0259']Possession of Methamphetamine: Training Set Results: Average Years Off: 0.

7734375 Average Years Off with naive model using mean: 0.

88427734375 Average Years Off with naive model using median: 0.

66015625 Average Years Off with naive model using mode: 0.

66015625 Top features: ['SENTENCE WRT MIN TERM: 0.

6117', 'SENTENCE WRT MAX TERM: 0.

3545', 'GENDER: 0.

0124'] Testing Set Results: Average Years Off: 0.

89375 Average Years Off with naive model using mean: 0.

883203125 Average Years Off with naive model using median: 0.

6125 Average Years Off with naive model using mode: 0.

6125 Top features: ['SENTENCE WRT MIN TERM: 0.

6123', 'SENTENCE WRT MAX TERM: 0.

3541', 'GENDER: 0.

012']Robbery: Training Set Results: Average Years Off: 1.

2928039702233252 Average Years Off with naive model using mean: 2.

9327555054762047 Average Years Off with naive model using median: 2.

645161290322581 Average Years Off with naive model using mode: 3.

1943755169561623 Top features: ['SENTENCE WRT MAX TERM: 0.

5686', 'SENTENCE WRT MIN TERM: 0.

3688', 'GENDER: 0.

0221'] Testing Set Results: Average Years Off: 1.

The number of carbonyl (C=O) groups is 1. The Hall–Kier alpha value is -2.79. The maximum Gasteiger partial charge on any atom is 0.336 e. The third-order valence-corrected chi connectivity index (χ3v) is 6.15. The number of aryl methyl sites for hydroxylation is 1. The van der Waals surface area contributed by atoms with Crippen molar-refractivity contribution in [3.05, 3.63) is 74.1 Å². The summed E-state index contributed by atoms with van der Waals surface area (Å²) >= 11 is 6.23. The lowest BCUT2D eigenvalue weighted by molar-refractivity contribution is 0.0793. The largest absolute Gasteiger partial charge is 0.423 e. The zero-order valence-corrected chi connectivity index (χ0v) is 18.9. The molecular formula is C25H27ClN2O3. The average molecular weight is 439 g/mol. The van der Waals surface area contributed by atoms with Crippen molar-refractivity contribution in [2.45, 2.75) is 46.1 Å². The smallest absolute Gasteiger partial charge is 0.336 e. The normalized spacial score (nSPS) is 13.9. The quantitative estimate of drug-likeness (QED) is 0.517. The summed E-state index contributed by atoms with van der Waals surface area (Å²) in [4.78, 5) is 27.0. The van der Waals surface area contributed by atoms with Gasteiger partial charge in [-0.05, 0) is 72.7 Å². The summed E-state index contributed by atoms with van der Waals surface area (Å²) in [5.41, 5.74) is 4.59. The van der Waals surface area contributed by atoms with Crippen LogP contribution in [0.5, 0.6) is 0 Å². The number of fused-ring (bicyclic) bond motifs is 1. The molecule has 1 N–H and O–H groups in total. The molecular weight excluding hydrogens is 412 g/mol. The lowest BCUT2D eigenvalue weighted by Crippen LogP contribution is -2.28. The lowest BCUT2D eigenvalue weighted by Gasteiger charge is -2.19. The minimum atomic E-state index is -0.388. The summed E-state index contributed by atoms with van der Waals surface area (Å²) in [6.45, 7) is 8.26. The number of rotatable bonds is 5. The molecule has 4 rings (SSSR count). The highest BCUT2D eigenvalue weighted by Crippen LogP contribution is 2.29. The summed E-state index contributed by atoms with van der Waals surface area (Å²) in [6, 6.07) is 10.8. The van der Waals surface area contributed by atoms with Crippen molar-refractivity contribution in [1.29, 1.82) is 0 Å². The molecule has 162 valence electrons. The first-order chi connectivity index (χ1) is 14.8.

3397129186602872 Average Years Off with naive model using mean: 2.

807856962981618 Average Years Off with naive model using median: 2.

535885167464115 Average Years Off with naive model using mode: 3.

15311004784689 Top features: ['SENTENCE WRT MAX TERM: 0.

5667', 'SENTENCE WRT MIN TERM: 0.

3699', 'GENDER: 0.

0229']Sexual Assault 1st Degree: Training Set Results: Average Years Off: 1.

2966824644549764 Average Years Off with naive model using mean: 4.

060600615439881 Average Years Off with naive model using median: 3.

630331753554502 Average Years Off with naive model using mode: 4.

734597156398104 Top features: ['SENTENCE WRT MAX TERM: 0.

6166', 'SENTENCE WRT MIN TERM: 0.

347', 'WHITE: 0.

0099'] Testing Set Results: Average Years Off: 1.

1563421828908556 Average Years Off with naive model using mean: 3.

1724227947894583 Average Years Off with naive model using median: 2.

899705014749263 Average Years Off with naive model using mode: 4.

129793510324483 Top features: ['SENTENCE WRT MAX TERM: 0.

6179', 'SENTENCE WRT MIN TERM: 0.

3471', 'OTHER: 0.

0096']Theft: Training Set Results: Average Years Off: 1.

2526315789473683 Average Years Off with naive model using mean: 1.

146075715604802 Average Years Off with naive model using median: 1.

100877192982456 Average Years Off with naive model using mode: 1.

1008771929824561 Top features: ['SENTENCE WRT MIN TERM: 0.

4883', 'SENTENCE WRT MAX TERM: 0.

4624', 'GENDER: 0.

0193'] Testing Set Results: Average Years Off: 1.

16710875331565 Average Years Off with naive model using mean: 1.

10216774901674 Average Years Off with naive model using median: 1.

037135278514589 Average Years Off with naive model using mode: 1.

0371352785145889 Top features: ['SENTENCE WRT MIN TERM: 0.

4904', 'SENTENCE WRT MAX TERM: 0.

4619', 'GENDER: 0.

0186']Theft By Receiving Stolen Property: Training Set Results: Average Years Off: 0.